The Bible presents itself to us as God’s word. Paul wrote that “All Scripture is breathed out by God” (1 Tim. 3:16). Peter said the prophets wrote Scripture as they were “carried along by the Holy Spirit” (2 Pet. 1:21). It was not uncommon for the prophets to attribute their words directly to God, using phrases such as “The word of the LORD came to me” (Jer. 1:4). Paul said as much when he claimed that he was writing “things God has revealed to us through the Holy Spirit” (1 Cor. 2:10). When New Testament writers quoted from the Old Testament, they frequently attributed those writings directly to the Holy Spirit (eg. Heb. 3:7). The Bible is a divine book.
At the same time, the Bible doesn’t pretend to be anything less than a fully human book. The Bible says as much about itself. As Hebrews 1:1 says, “God spoke to our fathers by the prophets“. 2 Peter 2:21 says that “men spoke from God”. The Bible contains all the diversity you would except from a book written by dozens of men over hundreds of years. The writers spoke different languages. They wrote with different styles. The brought different experiences into their writings. They presented different perspectives and emphasized different facts. The Bible is a human book.
It’s important to remember that although the Bible is 100% divine, it did not simply drop from heaven on golden tablets, independent from human cultural and historical influences. It is filled with human fingerprints. When men wrote scripture, they wrote the words of scripture while they experienced real historical situations. Some authors wrote personal letters to address real life situations. Some authors wrote poems and prayers in response to real events they experienced. Several of the books even appear to have been compiled into their final form by editors, just the way other human books would be compiled. Luke even admits to using human sources to craft his book (Luke 1:1-4).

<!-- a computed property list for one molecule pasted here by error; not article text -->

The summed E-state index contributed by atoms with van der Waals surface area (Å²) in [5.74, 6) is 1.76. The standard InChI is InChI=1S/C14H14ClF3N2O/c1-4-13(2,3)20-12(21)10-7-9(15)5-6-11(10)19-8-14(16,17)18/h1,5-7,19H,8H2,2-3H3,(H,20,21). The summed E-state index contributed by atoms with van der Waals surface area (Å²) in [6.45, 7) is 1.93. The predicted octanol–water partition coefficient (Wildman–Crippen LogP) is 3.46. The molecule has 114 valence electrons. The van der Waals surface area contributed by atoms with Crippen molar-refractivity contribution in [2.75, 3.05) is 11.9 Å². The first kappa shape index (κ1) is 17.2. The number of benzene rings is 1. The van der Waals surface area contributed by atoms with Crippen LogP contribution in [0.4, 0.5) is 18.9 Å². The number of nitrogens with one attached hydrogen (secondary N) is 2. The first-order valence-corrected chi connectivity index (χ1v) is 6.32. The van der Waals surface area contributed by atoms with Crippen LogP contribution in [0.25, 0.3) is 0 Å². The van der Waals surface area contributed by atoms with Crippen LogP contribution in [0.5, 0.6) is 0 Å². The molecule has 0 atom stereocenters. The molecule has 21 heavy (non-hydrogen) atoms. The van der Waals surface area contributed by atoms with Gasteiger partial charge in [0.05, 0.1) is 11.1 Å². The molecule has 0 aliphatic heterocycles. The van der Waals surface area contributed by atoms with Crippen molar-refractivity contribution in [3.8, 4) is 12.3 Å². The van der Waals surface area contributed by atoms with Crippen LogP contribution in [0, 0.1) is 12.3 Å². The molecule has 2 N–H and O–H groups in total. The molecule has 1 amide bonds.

But recognizing the human element in Scripture does not mean that the finished product is anything less than 100% divine. The Bible is not 98% divine, but with a few human errors scattered throughout. The Bible is not 98% human, but with a few overarching divine ideas here and there. The Bible is 100% divine AND 100% human. Yes, the book was written by humans, but the Holy Spirit was involved in breathing out every single word. Yes, the book was compiled by humans, but they compiled scripture as they were carried along by the Holy Spirit. In the end, God’s word is still God’s word. It is “perfect”, “sure”, “right”, “pure”, “clean”, and “true” (Ps. 19:7-9). Recognizing God’s word as divine doesn’t make it any less human. And recognizing God’s word as human doesn’t make it any less divine.
Here’s why this is important. We can recognize God’s word as inspired, and still ask questions about human authorship such as “What was the historical occasion that motivated the author to write this book?”, “When was this book edited into it’s final, canonical form?”, “How did this author’s culture and historical setting shape the way he was using certain images?” In the same way, when we identify the human author’s historical and cultural influences that shaped his writing, that shouldn’t lead us to the conclusion that the book is any less divine. The Bible is both 100% divine and 100% human.